For most small business owners, cash flow is constantly in the front of their mind. It is necessary to operate a business, but with a small ratio of debt to income, it may not always be possible to keep an abundance of cash on hand. Many small business owners must carefully manage their cash flow in order to pay bills and prepare for emergency expenses. Los Angeles-based Financial Advisor and 1080 Financial Group Founding Partner Stephen Rischall shares tips that you can take to better manage your cash flow.

Keep detailed records

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A surefire way to manage your cash flow is to maintain incredibly detailed financial records. Rischall states, “One of the first things any new business owner should implement to manage cash flow is an accounting system. Tracking business income and expenses is fundamental to a business’s financial success. Whether you track this information manually or use technology to help synchronize and categorize transactions, what matters most is effectively tracking this information in the first place.” Keeping detailed records not only gives you an idea of how much money you’ve got in the bank, but it can also help you track your major expenditures, so you know when the potential drains on cash are coming.

Arrange your payments

Another suggestion Rischall makes is to spread major payments throughout the month. “During the early stages of a business, access to capital may be limited and it’s important to pay any debt service and vendors on time. Consider calendaring due dates for recurring fixed and variable expenses to ensure bills get paid on time. This will help you develop good habits to track inflows and outflows while increasing awareness of business expenses.” Staggering your payments throughout the month may help you to avoid a situation in which most of your bills are due at once, and you’re anxiously awaiting payments from vendors to cover the expenses.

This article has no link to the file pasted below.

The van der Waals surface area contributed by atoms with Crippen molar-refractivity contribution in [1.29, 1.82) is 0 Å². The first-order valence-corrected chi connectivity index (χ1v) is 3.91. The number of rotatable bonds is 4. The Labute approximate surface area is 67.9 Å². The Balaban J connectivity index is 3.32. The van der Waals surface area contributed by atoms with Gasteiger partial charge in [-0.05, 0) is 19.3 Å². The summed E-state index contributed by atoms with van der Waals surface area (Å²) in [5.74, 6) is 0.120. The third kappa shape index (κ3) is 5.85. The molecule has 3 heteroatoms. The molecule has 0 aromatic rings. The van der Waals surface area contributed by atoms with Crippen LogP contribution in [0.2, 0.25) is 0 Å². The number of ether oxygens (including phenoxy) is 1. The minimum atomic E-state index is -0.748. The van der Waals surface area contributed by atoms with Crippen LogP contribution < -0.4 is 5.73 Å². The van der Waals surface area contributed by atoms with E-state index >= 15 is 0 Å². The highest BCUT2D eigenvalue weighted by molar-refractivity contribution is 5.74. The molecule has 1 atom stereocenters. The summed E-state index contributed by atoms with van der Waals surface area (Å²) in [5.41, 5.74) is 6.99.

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Start early

Perhaps the most important method of controlling your cash flow is to get into the habit of smart finances from day one. Rischall states, “Successful businesses require a strong financial foundation, it’s critical to keep track of your business’s finances from day one. If you don’t, it will end up costing more time and money to get your finances  organized later.” Making sure that you are skilled at accounting, or hiring a trustworthy CPA or financial advisor, can help you keep watch on your business’s money, which may make it easier to prepare for the future.

Accounting skills are a must for anyone planning on opening a business. Startup expenses, financial emergencies, expansion and more can put a serious strain on your company’s finances. Tracking your dollars from day one and coming up with a realistic cash management plan can help you operate your business more successfully.


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This article was written by Alaina Brandenburger for Small Business Pulse